With rapidly-advancing medical technology and ready sources of info from the Internet, more and more people are over-eager to submit to CT angiograms(CTA), also known as multi-slice CT of the heart(MSCT). The popular perception is that such scans will be able to diagnose heart disease and help to prevent heart attacks.
The popularity of CTA is largely due to the fact they are non-invasive and the machines are located in non-hospital settings like shopping-malls and office complexes. All a patient needs to do is to lie down, take and hold a deep breath, have a dye injected into a vein in the arm and the whole procedure can be over in a matter of less than 15 minutes. Soon, the patient is presented with colour copies of very graphic 3-D images of his heart, showing where there are blockages in the coronary arteries, if present.
To a certain extent, commercialism have crept in to boost the popularity of these scans. Many of these machines are physician-owned and consequently there may be over-utilisation in order to recoup the USD 1 million cost as quickly as possible.(It will take something like 3000 scans to pay off the machine cost)
What is not generally known is that CTAs use radiation to capture the images. A single heart-scan can expose you to as much as 21 millisieverts of radiation — equal to about 1,050 conventional chest X-rays!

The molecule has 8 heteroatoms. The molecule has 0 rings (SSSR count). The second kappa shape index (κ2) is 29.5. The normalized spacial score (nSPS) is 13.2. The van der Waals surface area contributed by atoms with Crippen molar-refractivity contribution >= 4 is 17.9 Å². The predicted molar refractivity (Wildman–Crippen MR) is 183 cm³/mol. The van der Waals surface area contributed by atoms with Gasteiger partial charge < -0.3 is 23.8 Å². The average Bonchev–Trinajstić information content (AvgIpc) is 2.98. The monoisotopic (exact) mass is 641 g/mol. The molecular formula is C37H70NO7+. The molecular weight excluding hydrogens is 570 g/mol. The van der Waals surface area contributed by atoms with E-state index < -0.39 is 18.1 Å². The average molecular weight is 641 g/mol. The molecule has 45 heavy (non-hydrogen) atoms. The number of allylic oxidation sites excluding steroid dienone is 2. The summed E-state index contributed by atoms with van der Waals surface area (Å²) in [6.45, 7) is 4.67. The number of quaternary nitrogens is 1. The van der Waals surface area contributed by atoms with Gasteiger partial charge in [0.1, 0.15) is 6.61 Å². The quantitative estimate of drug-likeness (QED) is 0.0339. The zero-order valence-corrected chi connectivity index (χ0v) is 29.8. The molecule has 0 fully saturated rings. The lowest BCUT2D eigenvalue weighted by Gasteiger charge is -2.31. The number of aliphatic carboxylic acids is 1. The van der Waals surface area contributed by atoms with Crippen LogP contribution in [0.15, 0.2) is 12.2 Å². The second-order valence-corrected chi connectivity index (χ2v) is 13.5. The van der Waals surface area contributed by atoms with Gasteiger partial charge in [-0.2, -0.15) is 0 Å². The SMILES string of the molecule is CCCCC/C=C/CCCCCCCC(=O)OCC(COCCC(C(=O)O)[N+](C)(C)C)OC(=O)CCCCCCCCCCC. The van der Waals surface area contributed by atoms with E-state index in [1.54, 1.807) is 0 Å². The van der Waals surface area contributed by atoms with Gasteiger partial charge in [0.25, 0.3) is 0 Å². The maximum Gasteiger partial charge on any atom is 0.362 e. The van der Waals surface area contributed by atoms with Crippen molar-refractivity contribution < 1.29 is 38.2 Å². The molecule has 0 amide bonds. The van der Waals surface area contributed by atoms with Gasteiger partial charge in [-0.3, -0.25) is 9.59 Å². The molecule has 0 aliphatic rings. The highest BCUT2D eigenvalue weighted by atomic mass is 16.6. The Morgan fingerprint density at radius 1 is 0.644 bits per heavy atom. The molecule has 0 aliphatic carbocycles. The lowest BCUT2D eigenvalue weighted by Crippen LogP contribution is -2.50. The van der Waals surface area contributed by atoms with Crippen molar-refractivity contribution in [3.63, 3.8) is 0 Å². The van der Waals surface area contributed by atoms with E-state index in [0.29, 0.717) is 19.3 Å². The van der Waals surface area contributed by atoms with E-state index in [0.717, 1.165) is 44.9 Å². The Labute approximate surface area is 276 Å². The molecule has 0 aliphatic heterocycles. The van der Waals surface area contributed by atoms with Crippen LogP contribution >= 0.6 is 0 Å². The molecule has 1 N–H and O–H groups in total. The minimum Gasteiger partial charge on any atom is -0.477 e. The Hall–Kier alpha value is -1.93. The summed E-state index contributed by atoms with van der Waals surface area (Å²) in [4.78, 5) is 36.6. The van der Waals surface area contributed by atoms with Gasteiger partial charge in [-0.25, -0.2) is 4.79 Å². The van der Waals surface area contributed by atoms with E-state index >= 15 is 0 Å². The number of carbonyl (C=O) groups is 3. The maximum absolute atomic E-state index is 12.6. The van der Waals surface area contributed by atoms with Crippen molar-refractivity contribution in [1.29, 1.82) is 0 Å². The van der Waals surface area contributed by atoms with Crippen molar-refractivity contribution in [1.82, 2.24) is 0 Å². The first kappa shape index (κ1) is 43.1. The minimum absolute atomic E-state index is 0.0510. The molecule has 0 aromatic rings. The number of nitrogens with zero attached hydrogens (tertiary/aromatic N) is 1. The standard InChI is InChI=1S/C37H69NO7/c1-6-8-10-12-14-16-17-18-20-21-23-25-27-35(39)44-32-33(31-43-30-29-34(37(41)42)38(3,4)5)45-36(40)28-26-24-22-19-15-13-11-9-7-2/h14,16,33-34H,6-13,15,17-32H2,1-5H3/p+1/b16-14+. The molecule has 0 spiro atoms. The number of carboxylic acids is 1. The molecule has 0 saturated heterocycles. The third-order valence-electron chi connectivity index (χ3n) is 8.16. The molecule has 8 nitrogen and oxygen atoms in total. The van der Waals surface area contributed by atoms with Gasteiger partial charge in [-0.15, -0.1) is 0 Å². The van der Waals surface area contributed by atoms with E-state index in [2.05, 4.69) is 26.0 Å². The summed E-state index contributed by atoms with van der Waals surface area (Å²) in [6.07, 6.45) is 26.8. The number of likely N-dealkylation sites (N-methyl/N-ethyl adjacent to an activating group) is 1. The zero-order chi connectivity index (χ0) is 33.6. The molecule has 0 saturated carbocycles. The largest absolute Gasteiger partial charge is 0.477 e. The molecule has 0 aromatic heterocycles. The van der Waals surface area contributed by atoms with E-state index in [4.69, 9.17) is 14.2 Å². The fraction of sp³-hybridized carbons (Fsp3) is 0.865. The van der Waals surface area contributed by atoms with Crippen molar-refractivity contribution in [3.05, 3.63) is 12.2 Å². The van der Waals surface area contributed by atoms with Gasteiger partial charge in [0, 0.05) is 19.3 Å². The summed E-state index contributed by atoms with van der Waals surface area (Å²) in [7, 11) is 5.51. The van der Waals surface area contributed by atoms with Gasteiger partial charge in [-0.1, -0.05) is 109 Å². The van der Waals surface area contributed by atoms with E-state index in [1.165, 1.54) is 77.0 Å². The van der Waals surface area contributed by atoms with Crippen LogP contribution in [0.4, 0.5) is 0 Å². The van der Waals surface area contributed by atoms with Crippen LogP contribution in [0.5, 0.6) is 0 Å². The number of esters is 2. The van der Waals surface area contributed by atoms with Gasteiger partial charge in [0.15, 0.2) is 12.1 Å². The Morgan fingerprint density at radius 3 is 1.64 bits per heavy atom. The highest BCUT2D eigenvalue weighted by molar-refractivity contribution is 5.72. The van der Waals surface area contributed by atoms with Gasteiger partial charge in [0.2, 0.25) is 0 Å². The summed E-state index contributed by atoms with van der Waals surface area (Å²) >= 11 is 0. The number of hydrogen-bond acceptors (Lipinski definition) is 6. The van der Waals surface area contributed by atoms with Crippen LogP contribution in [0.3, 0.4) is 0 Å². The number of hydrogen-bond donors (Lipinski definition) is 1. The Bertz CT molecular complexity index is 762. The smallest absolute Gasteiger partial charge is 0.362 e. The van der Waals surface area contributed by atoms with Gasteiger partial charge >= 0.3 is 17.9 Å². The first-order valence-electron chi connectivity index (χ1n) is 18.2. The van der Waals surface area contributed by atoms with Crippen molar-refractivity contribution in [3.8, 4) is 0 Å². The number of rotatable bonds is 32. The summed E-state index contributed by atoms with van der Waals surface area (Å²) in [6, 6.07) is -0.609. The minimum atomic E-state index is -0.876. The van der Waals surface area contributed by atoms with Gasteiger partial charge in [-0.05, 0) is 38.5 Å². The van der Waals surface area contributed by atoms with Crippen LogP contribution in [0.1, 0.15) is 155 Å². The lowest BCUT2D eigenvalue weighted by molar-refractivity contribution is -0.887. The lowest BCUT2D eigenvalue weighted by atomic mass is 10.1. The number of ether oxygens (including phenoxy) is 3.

Apart from this, the accuracy of these scans are both machine-dependent as well as operator-dependent. There is a learning curve for any new technology and experience is still being acquired to obtain the best interpretation.
Perhaps the most important factor that needs to be appreciated is that the chances of getting a total blockage (and a heart attack) is not always dependent on the severity of the blockage. This has been proven often as the most minor of blockages can lead to a total blockage in a matter of seconds, following a plaque rupture. So, even a CTA with minor blockages can be as disastrous as one with several severe blockages.
The dilemma facing healthcare providers recently received good coverage from the New York Times.
Even doctors are debating as to who should have one done. Therefore, it is important to appreciate that, while new technology will bring benefits, it must not be used indiscrimately.
It can then become a tool of questionable value that is used by impatient patients.